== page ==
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Arrangements for co-management of fisheries and wildlife by native people and government in Canada

Connell, Barbara E.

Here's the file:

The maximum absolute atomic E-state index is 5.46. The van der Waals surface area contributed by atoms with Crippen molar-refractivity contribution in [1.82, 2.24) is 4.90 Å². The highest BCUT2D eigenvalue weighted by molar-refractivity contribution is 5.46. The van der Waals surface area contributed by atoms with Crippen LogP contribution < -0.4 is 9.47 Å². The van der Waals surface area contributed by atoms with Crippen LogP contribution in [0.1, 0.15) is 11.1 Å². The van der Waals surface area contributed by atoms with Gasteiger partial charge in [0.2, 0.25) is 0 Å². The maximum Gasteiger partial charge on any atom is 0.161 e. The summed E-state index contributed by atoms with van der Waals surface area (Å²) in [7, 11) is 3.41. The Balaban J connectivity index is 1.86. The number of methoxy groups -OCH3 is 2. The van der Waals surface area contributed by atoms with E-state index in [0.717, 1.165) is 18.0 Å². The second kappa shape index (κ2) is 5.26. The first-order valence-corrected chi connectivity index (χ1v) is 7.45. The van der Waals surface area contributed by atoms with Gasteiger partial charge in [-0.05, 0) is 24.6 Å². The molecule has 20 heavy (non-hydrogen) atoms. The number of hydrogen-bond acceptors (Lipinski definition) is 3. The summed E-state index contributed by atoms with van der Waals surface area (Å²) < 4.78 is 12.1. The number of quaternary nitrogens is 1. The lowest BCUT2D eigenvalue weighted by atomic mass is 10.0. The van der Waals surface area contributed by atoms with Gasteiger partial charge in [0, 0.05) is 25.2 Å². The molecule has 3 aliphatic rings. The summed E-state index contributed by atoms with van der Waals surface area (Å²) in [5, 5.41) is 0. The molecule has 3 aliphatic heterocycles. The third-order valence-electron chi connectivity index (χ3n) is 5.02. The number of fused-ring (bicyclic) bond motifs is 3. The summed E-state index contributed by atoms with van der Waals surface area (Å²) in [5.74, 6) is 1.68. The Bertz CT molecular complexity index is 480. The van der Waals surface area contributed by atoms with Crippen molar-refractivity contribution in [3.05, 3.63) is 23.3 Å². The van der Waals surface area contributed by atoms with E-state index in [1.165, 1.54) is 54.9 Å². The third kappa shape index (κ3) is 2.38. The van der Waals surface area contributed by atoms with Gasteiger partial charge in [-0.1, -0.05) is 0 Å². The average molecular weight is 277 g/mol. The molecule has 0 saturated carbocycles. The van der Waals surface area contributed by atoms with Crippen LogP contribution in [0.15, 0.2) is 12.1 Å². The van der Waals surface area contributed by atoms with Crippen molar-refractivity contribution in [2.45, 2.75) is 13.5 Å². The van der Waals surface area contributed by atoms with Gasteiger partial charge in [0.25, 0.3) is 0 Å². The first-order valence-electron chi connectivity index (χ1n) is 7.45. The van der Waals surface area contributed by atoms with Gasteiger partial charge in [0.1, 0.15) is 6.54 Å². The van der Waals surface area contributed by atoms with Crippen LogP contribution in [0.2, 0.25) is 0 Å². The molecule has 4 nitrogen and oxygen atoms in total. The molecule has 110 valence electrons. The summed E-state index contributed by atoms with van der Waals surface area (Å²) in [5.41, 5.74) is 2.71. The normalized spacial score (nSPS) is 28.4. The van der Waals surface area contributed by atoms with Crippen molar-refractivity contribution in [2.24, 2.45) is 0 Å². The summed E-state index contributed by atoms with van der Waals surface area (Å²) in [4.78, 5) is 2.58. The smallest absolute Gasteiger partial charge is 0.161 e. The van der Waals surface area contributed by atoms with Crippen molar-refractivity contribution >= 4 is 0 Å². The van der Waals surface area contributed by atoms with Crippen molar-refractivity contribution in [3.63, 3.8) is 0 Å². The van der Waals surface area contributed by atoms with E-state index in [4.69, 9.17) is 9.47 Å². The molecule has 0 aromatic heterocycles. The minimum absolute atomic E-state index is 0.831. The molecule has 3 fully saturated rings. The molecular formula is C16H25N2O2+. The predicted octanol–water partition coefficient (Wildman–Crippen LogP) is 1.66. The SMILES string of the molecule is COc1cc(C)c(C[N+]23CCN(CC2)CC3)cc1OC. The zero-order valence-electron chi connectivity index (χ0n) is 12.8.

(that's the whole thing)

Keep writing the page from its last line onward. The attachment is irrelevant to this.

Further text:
Conservation of Canadas fishery and wildlife resources is a major management problem and issue of the 1980's. Canada's native people, who continue to depend on these resources for income and income-in-kind' are seeking guarantees of access to resources and participation in management. In recent years, conflicts between game managers, non-native hunting and fishing associations and native people have emerged over resource rights and resource conservation. This report describes new arrangements being developed in Canada which incorporate native users of fish and wildlife and their political representatives into the management process. Issues and problems particular to each setting, or the rationale for new arrangements are presented. Formal and legislated Agreements are the tools utilized to create native-government co-management Systems. Innovative management processes and structures are being developed. Seven Agreements and two proposed arrangements are presented in terms of native harvest rights; management structures including composition, functions, responsibilities and powers; and management processes. Where Agreements have been implemented, activities undertaken and/or problems in implementation are discussed. The final chapter focusses on issues related to native people and resource management, and problems, benefits and management implications associated with co-management arrangements. Through time, these arrangements will require evaluation and modification to improve native-government relationships and the management process.

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